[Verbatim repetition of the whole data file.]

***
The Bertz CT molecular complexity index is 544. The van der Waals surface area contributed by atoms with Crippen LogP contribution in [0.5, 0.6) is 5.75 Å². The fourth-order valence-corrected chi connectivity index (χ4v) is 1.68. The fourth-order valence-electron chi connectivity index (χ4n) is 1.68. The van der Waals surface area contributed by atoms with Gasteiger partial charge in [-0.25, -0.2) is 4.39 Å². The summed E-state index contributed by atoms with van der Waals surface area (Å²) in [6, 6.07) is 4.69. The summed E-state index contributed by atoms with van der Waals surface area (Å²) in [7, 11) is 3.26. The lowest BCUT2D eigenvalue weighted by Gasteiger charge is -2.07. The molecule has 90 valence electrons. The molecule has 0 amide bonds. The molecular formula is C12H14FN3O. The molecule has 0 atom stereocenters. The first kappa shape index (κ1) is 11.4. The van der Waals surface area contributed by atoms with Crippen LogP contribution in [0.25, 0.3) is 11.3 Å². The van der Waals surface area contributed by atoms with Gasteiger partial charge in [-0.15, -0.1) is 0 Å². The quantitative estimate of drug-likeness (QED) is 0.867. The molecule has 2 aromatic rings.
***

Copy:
The Bertz CT molecular complexity index is 544. The van der Waals surface area contributed by atoms with Crippen LogP contribution in [0.5, 0.6) is 5.75 Å². The fourth-order valence-corrected chi connectivity index (χ4v) is 1.68. The fourth-order valence-electron chi connectivity index (χ4n) is 1.68. The van der Waals surface area contributed by atoms with Gasteiger partial charge in [-0.25, -0.2) is 4.39 Å². The summed E-state index contributed by atoms with van der Waals surface area (Å²) in [6, 6.07) is 4.69. The summed E-state index contributed by atoms with van der Waals surface area (Å²) in [7, 11) is 3.26. The lowest BCUT2D eigenvalue weighted by Gasteiger charge is -2.07. The molecule has 90 valence electrons. The molecule has 0 amide bonds. The molecular formula is C12H14FN3O. The molecule has 0 atom stereocenters. The first kappa shape index (κ1) is 11.4. The van der Waals surface area contributed by atoms with Crippen LogP contribution in [0.25, 0.3) is 11.3 Å². The van der Waals surface area contributed by atoms with Gasteiger partial charge in [-0.15, -0.1) is 0 Å². The quantitative estimate of drug-likeness (QED) is 0.867. The molecule has 2 aromatic rings.